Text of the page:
You May Also Like125 Years: A History in Objects Five Things: Spring 2021 125 Years. 125 Objects. 125 Stories.
Gretchen Baker to lead Carnegie Museum of Natural History
A museum professional who has spent her career focusing on the visitor experience, Gretchen Baker has been named the new Daniel G. and Carole L. Kamin Director of Carnegie Museum of Natural History. She assumes the role on April 1. Previously serving as managing director for museum experience at the Lucas Museum of Narrative Art in Los Angeles and vice president of exhibitions for the Natural History Museums of Los Angeles County, Baker began her career as a member of the scientific research staff at the Field Museum in Chicago. Her enthusiasm for communicating science to the public led her to the museum’s exhibitions team, where she held several roles including content developer and, eventually, deputy director of exhibitions. “My passion is connecting people to the stories of our planet. The story may be that of dinosaurs, of an ancient human civilization, or the living nature in city parks,” Baker said. “The story is also the urgency of creating a sustainable future together, and I am energized by Carnegie Museum of Natural History’s aspiration to be the most relevant natural history museum in the world. Relevance is really a very intimate thing—to find a way to relate big topics to each individual with whom we engage, to make them meaningful.”
A Nesting Dinosaur
Carnegie Museum scientists are among a team of researchers who discovered the first preserved dinosaur found sitting on a nest of its own eggs with baby dinosaurs inside. “The rarest of the rare in dinosaurs,” says Matt Lamanna, team member and the museum’s principal dinosaur researcher. Unearthed in southern China, the roughly 70-million-year-old find includes an incomplete skeleton of a large, presumably adult oviraptorosaur—a non-avian dinosaur in the same taxonomic group as the museum’s famous “chicken from hell,” Anzu wyliei. It’s crouched in a bird-like posture over at least 24 eggs, seven of which contain preserved bones or partial skeletons of unhatched embryos. “It shows definitively that the animal had sat on its nest for a very long time, that it brooded its nest like a modern bird,” Lamanna says of the findings published in the journal Science Bulletin. “So, in my mind there is no doubt now these dinosaurs incubated their nests like birds. This discovery is the final piece of that puzzle.”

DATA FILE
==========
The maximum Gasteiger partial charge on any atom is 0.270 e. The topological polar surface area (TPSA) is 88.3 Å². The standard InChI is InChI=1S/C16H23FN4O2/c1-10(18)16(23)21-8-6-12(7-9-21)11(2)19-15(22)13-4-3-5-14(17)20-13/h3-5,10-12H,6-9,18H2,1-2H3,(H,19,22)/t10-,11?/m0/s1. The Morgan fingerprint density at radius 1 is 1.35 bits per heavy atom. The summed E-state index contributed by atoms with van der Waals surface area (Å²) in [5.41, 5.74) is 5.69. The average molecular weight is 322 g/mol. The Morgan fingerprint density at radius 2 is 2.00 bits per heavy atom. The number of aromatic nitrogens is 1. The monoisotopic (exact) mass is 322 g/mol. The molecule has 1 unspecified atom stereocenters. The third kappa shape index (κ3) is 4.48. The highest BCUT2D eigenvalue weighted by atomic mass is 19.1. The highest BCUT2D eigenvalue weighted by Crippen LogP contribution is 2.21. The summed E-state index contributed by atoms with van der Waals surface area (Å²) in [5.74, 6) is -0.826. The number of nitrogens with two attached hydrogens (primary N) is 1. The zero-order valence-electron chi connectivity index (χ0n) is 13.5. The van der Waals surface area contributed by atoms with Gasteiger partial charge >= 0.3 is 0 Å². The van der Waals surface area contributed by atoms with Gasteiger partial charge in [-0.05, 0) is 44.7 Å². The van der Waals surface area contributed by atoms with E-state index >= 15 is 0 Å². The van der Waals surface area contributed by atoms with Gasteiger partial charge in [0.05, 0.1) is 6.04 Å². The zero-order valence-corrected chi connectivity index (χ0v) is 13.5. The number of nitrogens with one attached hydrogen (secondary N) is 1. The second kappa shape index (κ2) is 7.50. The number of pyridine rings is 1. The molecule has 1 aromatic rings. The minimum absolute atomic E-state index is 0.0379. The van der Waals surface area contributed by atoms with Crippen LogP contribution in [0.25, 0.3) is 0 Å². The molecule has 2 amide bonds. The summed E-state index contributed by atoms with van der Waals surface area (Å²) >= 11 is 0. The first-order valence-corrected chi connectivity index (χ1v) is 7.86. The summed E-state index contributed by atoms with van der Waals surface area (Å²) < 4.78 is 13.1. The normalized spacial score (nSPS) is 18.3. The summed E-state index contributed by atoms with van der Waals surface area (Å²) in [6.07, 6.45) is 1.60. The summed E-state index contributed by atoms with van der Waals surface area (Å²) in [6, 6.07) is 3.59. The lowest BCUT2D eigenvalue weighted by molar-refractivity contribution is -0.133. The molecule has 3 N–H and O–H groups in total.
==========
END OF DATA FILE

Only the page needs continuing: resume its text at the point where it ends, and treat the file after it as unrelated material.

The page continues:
“Trevor Paglen is to artificial intelligence what Upton Sinclair was to meatpacking.”
– Art critic Jonathon Keats in Forbes, writing about Trevor Paglen: Opposing Geometries, on view through March 14 at Carnegie Museum of Art
This year many people are finding solace and connection in nature. Are you eagerly awaiting spring blooms? Or feeling extra connected to your houseplants? Check out PlantLoveStories.com, a project of young women conservation scientists in Pittsburgh and elsewhere that highlights firsthand stories about how plants have shaped people’s lives. And share a story of your own!
Receive more stories in your emailSign up